MVD goes ‘lean,’ cutting back on wait times
When he lived in Virginia six years ago, Todd Richardson would sometimes spend upward of six hours in the state’s department of motor vehicles.
In his most recent visit to the Arizona Department of Transportation Motor Vehicle Division (MVD) in Prescott, it took him more like six minutes to walk in the door and walk out with what he needed.
Part of this is because Prescott’s MVD location has relatively low traffic.
“I’ve never found the MVD here to be anything but quick and easy,” Richardson said. “But, of course, it’s a matter of perspective of where I came from.”
Another reason is the MVD has been striving to cut down on wait times statewide in the last couple of years.
First came a push to encourage customers to begin using ever-expanding online services and self-service kiosks to accomplish simple tasks, such as renewing vehicle registration.
“About 55 percent of everything you have to do can be done on a kiosk or on ServiceArizona.com,” said Douglas Nick, ADOT’s assistant communications director for Customer Outreach.
Then, at the directive of Gov. Doug Ducey, the MVD began implementing a series of lean management techniques – locally known as the Arizona Management System.
“It’s putting business practices into how government operates,” Nick said. “MVD was a great place to do that. This is a customer service oriented business.”
Employees are empowered through this system to make suggestions on how operations could be run more efficiently.
If a suggestion is implemented, it’s considered a completed kaizen, which simply means “change for better,” and the employee is rewarded with recognition as well as a cash prize between $5 and $100.
One kaizen titled “Silent Call” eventually changed the entire customer flow within most of ADOT’s MVD offices.
Rather than customers receiving ticket numbers and waiting for their numbers to be called over a public announcement (PA) system, they instead receive a line assignment, such as line A or line B.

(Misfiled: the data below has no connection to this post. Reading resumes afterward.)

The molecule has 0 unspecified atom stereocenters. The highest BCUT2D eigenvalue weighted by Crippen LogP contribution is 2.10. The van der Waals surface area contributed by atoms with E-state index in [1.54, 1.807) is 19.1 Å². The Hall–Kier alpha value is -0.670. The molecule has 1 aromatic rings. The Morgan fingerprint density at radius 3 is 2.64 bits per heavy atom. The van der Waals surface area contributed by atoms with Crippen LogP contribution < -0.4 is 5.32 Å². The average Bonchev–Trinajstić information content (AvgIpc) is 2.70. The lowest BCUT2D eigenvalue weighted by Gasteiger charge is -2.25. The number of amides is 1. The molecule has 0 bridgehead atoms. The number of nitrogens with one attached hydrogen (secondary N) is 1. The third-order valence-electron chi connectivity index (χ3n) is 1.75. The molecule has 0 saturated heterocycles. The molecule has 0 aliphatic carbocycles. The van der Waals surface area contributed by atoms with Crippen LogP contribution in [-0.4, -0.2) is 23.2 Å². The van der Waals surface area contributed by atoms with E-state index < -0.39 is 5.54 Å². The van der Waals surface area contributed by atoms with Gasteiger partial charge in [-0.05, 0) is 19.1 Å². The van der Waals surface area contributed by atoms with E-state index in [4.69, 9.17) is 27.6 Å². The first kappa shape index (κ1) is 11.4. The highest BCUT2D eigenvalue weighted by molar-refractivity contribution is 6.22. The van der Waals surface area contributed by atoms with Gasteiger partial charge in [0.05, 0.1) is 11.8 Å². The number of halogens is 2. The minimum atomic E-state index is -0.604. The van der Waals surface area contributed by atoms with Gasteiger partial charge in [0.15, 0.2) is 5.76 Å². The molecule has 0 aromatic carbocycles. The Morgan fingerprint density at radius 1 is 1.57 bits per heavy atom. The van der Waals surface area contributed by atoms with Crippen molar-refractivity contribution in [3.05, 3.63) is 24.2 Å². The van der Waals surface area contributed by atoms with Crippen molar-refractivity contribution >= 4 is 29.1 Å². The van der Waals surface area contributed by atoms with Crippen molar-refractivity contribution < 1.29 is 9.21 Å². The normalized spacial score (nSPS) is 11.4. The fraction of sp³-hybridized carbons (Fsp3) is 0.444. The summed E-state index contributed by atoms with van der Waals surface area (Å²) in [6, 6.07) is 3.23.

Unless they specifically request to sit in one of the few available seats primarily reserved for those with appointments or who are handicapped, then the customers are directed to stand in their assigned lines.
This forces customers to know exactly when it is their turn to be serviced, instead of getting distracted or confused and missing their cue from the PA system.
“Up here, we had a lot of customers who would get distracted in a conversation, with their phone, with a book, knitting, whatever else, and they weren’t hearing when their numbers were called,” said Angel Blatzhiem, customer service manager for the MVD in Prescott.
Since Silent Call was implemented at the Prescott location on May 31, efficiency has noticeably increased.
For the three months before the switchover, the average door-to-door time (the time it took a customer to enter the Prescott MVD and leave with what they needed) was about 33 minutes.
For the three months after the switch, that time was just 24 minutes.
Many customers say they’ve noticed the difference.
“It’s getting quicker; it’s getting better,” said David Frey, who had just left the MVD after a transaction.
Some, however, do not like that Silent Call requires them to stand.
“If they can do this within five minutes, I would prefer this system,” said Geoff Brown, who was standing in his assigned line at the MVD. “If it takes more than five minutes, I would prefer sitting.”
A way for motor vehicle owners to not worry about standing in lines is by going to an MVD Authorized Third Party provider. These private businesses offer most of the same services as the MVD at a slightly higher price tag because they’re offering a convenience and wish to make a profit doing it.
Even though the MVD and third party providers consider their relationship more of a partnership than a competition, Ken Foote, owner of FooteWork Auto License and Title Service, said the MVD’s push for providing better customer service is encouragement for his business to exceed customer expectations as well.
“I think healthy competition makes both sides better, and so their change is a result of how effective the third party program is, and, of course, we always want to remain viable for our customers, so we’re always looking for ways to provide a better service ourselves,” Foote said.